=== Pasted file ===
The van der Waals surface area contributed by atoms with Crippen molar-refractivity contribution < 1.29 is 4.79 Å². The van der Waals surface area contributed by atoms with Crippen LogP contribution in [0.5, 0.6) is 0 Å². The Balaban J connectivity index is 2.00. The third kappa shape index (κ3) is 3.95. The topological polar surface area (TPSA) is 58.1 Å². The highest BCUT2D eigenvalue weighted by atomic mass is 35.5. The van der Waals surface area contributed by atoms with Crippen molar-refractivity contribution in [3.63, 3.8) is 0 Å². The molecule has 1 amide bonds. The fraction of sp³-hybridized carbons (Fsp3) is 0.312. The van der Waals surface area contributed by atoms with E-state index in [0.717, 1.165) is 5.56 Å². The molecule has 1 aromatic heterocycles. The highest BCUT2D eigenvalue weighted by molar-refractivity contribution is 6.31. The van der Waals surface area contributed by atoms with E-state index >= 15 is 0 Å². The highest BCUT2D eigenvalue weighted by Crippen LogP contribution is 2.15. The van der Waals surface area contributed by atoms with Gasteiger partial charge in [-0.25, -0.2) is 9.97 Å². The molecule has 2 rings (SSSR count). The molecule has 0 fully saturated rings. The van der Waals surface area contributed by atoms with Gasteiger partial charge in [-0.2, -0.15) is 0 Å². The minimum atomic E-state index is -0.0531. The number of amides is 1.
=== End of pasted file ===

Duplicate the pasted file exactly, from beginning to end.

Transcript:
The van der Waals surface area contributed by atoms with Crippen molar-refractivity contribution < 1.29 is 4.79 Å². The van der Waals surface area contributed by atoms with Crippen LogP contribution in [0.5, 0.6) is 0 Å². The Balaban J connectivity index is 2.00. The third kappa shape index (κ3) is 3.95. The topological polar surface area (TPSA) is 58.1 Å². The highest BCUT2D eigenvalue weighted by atomic mass is 35.5. The van der Waals surface area contributed by atoms with Crippen molar-refractivity contribution in [3.63, 3.8) is 0 Å². The molecule has 1 amide bonds. The fraction of sp³-hybridized carbons (Fsp3) is 0.312. The van der Waals surface area contributed by atoms with E-state index in [0.717, 1.165) is 5.56 Å². The molecule has 1 aromatic heterocycles. The highest BCUT2D eigenvalue weighted by molar-refractivity contribution is 6.31. The van der Waals surface area contributed by atoms with E-state index >= 15 is 0 Å². The highest BCUT2D eigenvalue weighted by Crippen LogP contribution is 2.15. The van der Waals surface area contributed by atoms with Gasteiger partial charge in [-0.25, -0.2) is 9.97 Å². The molecule has 2 rings (SSSR count). The molecule has 0 fully saturated rings. The van der Waals surface area contributed by atoms with Gasteiger partial charge in [-0.2, -0.15) is 0 Å². The minimum atomic E-state index is -0.0531. The number of amides is 1.